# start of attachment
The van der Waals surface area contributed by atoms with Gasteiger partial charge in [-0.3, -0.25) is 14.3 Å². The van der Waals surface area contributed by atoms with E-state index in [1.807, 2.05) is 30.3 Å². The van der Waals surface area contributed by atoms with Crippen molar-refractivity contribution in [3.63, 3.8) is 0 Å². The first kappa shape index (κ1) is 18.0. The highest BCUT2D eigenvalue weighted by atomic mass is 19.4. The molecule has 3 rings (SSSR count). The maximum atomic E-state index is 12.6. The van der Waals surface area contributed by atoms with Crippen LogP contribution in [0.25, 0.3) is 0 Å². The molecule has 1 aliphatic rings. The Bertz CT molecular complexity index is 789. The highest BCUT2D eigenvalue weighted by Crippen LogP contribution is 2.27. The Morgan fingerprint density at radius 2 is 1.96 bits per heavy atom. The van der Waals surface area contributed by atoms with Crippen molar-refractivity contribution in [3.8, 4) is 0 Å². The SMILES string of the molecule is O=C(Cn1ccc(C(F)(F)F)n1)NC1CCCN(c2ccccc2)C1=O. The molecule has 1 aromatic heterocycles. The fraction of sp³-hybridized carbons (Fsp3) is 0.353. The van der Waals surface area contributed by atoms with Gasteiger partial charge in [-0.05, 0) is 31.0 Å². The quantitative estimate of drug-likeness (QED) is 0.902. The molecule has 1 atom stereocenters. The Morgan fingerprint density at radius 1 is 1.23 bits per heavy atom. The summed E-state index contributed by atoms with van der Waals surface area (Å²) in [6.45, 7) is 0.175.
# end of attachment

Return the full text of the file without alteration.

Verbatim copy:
The van der Waals surface area contributed by atoms with Gasteiger partial charge in [-0.3, -0.25) is 14.3 Å². The van der Waals surface area contributed by atoms with E-state index in [1.807, 2.05) is 30.3 Å². The van der Waals surface area contributed by atoms with Crippen molar-refractivity contribution in [3.63, 3.8) is 0 Å². The first kappa shape index (κ1) is 18.0. The highest BCUT2D eigenvalue weighted by atomic mass is 19.4. The molecule has 3 rings (SSSR count). The maximum atomic E-state index is 12.6. The van der Waals surface area contributed by atoms with Crippen LogP contribution in [0.25, 0.3) is 0 Å². The molecule has 1 aliphatic rings. The Bertz CT molecular complexity index is 789. The highest BCUT2D eigenvalue weighted by Crippen LogP contribution is 2.27. The Morgan fingerprint density at radius 2 is 1.96 bits per heavy atom. The van der Waals surface area contributed by atoms with Crippen molar-refractivity contribution in [3.8, 4) is 0 Å². The SMILES string of the molecule is O=C(Cn1ccc(C(F)(F)F)n1)NC1CCCN(c2ccccc2)C1=O. The molecule has 1 aromatic heterocycles. The fraction of sp³-hybridized carbons (Fsp3) is 0.353. The van der Waals surface area contributed by atoms with Gasteiger partial charge in [-0.05, 0) is 31.0 Å². The quantitative estimate of drug-likeness (QED) is 0.902. The molecule has 1 atom stereocenters. The Morgan fingerprint density at radius 1 is 1.23 bits per heavy atom. The summed E-state index contributed by atoms with van der Waals surface area (Å²) in [6.45, 7) is 0.175.